One week, two good-byes

This is the first day I’ve had in a week to sit in silence and contemplate the loss of two figures in my life.

First, the phone call came last Tuesday: my grandfather had died. Yes, he was 94 years old, had outlived all his friends, his wife, his generation of family members and was failing. All this I know and realize the only logical future was for him to die peacefully in his sleep. A once-active retiree, his life in recent years had been narrowed to that of being wheeled from one of three rooms in his assisted-living facility. He could not see. His hearing was very limited. He could not walk. This eliminated the ability to read books, listen to books on tape or to watch (or hear) television.

I think all he had to look forward to in a day was his meals and the occasional visitor. So I understand that he is “out of his misery” and “has joined his wife in the after life, heaven, the great reward” or whatever is to be believed. I get that. But the finality of the last grandparent dying really hit me.

So we grandchildren and great-grandchilden said good-bye last week and realized how damn lucky we were to have such wonderful grandparents in our lives for so long.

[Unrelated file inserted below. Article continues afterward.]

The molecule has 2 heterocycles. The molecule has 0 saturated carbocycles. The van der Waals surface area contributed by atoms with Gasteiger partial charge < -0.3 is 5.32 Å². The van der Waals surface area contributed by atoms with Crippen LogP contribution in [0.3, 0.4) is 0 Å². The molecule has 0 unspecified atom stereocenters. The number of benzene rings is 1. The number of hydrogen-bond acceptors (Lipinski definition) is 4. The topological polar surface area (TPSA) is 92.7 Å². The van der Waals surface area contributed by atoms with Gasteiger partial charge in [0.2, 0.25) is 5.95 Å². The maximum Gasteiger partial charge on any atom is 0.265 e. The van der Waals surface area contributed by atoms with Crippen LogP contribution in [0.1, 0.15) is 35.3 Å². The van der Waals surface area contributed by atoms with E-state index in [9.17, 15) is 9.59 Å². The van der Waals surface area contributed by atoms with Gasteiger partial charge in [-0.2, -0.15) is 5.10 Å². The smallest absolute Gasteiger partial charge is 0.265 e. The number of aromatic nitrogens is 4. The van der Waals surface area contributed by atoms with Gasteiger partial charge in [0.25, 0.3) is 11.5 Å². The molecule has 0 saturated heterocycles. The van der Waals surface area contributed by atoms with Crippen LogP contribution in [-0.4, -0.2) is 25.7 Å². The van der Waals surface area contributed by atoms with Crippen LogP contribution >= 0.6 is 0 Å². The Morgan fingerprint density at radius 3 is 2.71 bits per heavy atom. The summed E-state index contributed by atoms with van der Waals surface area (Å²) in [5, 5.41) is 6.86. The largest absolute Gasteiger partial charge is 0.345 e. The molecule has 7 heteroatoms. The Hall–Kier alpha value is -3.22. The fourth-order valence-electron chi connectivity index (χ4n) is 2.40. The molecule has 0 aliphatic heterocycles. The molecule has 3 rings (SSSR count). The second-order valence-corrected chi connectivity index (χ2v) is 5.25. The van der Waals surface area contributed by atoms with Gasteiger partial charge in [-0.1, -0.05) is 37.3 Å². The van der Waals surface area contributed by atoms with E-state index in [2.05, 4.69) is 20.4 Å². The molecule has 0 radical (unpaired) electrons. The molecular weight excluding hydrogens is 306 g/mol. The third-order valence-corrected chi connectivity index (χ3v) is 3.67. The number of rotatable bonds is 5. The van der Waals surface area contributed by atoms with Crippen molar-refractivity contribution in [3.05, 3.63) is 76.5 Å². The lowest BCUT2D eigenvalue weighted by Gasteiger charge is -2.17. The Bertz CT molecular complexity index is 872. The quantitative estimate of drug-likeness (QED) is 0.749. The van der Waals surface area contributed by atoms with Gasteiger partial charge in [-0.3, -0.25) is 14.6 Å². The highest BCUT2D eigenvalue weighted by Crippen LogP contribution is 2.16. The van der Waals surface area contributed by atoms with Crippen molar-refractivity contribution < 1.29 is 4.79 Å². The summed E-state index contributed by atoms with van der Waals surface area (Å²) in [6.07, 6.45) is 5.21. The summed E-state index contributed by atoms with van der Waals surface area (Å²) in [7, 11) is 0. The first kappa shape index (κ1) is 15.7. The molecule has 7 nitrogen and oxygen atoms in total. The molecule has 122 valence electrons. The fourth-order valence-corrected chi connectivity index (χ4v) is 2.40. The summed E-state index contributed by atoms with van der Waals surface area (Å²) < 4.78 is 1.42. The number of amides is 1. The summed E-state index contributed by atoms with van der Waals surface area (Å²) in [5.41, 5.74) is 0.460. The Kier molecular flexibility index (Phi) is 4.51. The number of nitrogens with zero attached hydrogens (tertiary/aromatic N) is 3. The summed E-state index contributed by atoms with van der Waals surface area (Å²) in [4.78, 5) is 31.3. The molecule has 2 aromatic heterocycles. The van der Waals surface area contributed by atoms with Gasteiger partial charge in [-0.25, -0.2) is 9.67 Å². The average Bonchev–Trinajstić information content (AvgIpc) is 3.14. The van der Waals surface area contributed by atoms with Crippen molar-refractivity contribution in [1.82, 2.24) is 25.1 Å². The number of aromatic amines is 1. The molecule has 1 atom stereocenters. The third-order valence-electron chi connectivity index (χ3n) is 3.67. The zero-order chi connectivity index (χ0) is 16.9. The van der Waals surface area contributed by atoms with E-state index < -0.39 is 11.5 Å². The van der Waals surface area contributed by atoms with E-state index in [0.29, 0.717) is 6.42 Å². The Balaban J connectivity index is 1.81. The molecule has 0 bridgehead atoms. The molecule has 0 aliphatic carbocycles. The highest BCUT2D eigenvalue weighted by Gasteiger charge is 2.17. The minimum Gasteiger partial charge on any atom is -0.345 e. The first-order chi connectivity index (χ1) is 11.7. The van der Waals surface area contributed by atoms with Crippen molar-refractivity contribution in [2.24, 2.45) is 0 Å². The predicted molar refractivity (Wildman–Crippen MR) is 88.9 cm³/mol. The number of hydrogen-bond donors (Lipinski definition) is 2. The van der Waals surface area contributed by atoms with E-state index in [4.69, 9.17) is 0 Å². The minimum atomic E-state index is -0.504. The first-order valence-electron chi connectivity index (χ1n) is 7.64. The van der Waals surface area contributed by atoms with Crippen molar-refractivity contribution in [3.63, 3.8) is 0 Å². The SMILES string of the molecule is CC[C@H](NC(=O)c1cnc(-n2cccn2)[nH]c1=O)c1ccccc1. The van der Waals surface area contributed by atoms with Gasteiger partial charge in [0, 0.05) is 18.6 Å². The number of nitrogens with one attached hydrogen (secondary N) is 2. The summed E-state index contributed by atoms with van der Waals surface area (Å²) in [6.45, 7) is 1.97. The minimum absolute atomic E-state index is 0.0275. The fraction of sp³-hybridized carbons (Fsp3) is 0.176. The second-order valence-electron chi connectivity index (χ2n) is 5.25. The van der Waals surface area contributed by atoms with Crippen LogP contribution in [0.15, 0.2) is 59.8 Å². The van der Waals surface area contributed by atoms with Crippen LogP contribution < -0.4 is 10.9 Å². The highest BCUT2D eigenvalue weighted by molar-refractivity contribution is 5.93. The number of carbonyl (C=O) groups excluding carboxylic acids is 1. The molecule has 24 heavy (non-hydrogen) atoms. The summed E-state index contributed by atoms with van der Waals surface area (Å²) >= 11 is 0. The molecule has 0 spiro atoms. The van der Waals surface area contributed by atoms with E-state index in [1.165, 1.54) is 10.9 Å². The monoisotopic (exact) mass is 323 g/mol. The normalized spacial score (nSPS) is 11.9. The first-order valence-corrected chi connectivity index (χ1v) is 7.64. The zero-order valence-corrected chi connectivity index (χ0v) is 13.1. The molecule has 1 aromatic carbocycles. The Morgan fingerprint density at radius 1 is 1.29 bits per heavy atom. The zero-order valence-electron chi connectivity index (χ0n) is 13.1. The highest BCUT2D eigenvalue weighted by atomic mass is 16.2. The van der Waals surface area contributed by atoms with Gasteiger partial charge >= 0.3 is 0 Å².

Parallel to that were the final days of my husband’s cat, who probably was older than 94 in cat years. She had been sick for about nine months, recently diagnosed as cancer of the digestive tract. An unpleasant nine months, as you can imagine what tumors do to an animals ability to digest food.

Watching this cat suffer was as painful as visiting my grandfather. It’s the remembering what and who they once were that makes it so difficult. It took a lot of effort to get this aloof feline to like me.

My mother has wearied over the years in balancing her work with caring for her father. Now that he is gone, she wonders what she’ll do with her time. It became part of her life. So, too, with our cat. The constant care was draining and upsetting, but it became part of our routine. It’s a relief to have it over. But the feeling isn’t without a dose of guilt.

It is my hope that both are truly in a better place.


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"It's not the tragedies that kill us, it's the messes." --Dorothy Parker
February 2008
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